How survey administration can affect response in electronic surveys

How survey administration can affect response in electronic surveys Electronic surveys have become one of the most popular methods of data collection in research. In order to obtain satisfactory results, good response rates are needed. We examine response rates to a survey administered in a face-to-face class-based setting collected using an electronic survey tool. The electronic survey was administered in four separate instances where each instance involved the survey administrator using either an active or passive administrative approach, and either offering or declining to offer extra credit. While no significant difference was found in actual responses to questions between the four groups, a significant difference was found in response rates between respondents who were offered extra credit and those who were not, and between surveys that were administered using active versus passive approaches. Other expected findings include higher responses in individual groups using the active approach and offering extra credit. An unexpected result occurred in the groups where no extra credit was offered: No significant difference was found between the active and passive administrations. http://www.deepdyve.com/assets/images/DeepDyve-Logo-lg.png Quality & Quantity Springer Journals

How survey administration can affect response in electronic surveys

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Publisher
Springer Journals
Copyright
Copyright © 2014 by Springer Science+Business Media Dordrecht
Subject
Social Sciences, general; Methodology of the Social Sciences; Social Sciences, general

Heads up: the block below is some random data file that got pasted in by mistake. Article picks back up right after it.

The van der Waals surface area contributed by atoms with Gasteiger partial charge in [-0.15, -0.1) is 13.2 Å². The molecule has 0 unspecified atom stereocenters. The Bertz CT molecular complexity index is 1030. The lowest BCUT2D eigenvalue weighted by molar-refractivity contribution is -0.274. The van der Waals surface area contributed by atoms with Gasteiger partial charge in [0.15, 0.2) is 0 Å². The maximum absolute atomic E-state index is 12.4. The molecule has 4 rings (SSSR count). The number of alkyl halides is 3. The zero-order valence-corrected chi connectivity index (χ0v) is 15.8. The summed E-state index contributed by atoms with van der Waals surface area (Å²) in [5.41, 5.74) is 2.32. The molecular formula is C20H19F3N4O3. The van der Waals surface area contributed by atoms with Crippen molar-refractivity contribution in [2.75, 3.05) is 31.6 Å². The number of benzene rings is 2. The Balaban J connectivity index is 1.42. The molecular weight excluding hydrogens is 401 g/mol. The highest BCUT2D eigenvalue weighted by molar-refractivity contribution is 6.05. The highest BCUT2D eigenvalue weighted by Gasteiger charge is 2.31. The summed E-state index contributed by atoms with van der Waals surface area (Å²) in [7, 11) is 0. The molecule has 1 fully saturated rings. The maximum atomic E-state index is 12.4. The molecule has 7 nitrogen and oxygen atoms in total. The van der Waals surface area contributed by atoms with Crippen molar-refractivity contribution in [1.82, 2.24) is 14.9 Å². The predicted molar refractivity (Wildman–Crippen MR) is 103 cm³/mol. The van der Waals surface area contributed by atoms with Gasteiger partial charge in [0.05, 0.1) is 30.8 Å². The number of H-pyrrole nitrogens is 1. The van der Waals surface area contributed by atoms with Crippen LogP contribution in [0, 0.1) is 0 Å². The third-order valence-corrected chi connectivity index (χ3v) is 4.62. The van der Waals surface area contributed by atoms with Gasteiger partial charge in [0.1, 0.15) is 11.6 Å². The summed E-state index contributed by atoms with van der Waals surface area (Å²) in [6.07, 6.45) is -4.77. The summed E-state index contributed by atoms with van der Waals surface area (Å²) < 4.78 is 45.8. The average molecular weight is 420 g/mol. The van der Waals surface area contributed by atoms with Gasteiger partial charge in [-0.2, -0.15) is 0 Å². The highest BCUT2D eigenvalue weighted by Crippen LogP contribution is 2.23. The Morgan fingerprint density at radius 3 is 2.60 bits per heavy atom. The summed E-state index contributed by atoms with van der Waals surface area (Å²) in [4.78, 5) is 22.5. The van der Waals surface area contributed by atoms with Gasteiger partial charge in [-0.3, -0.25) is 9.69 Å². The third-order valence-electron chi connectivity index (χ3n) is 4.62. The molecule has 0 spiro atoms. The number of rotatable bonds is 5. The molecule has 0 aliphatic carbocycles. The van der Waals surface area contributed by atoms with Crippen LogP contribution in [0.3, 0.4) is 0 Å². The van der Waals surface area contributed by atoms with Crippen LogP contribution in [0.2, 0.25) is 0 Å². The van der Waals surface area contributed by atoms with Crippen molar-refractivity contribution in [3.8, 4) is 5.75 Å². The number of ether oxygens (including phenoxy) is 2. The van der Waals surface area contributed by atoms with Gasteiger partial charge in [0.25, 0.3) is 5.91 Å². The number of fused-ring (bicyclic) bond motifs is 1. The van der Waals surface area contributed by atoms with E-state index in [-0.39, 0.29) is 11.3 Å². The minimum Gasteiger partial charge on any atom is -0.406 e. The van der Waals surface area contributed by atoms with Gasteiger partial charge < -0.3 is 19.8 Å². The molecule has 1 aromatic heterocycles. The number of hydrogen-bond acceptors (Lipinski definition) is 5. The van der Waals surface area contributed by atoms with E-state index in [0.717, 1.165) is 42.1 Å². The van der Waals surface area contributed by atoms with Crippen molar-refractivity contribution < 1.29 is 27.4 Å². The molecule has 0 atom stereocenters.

ISSN
0033-5177
eISSN
1573-7845
D.O.I.
10.1007/s11135-014-0098-4
Publisher site
See Article on Publisher Site

Abstract

Electronic surveys have become one of the most popular methods of data collection in research. In order to obtain satisfactory results, good response rates are needed. We examine response rates to a survey administered in a face-to-face class-based setting collected using an electronic survey tool. The electronic survey was administered in four separate instances where each instance involved the survey administrator using either an active or passive administrative approach, and either offering or declining to offer extra credit. While no significant difference was found in actual responses to questions between the four groups, a significant difference was found in response rates between respondents who were offered extra credit and those who were not, and between surveys that were administered using active versus passive approaches. Other expected findings include higher responses in individual groups using the active approach and offering extra credit. An unexpected result occurred in the groups where no extra credit was offered: No significant difference was found between the active and passive administrations.

Journal

Quality & QuantitySpringer Journals

Published: Sep 12, 2014

References

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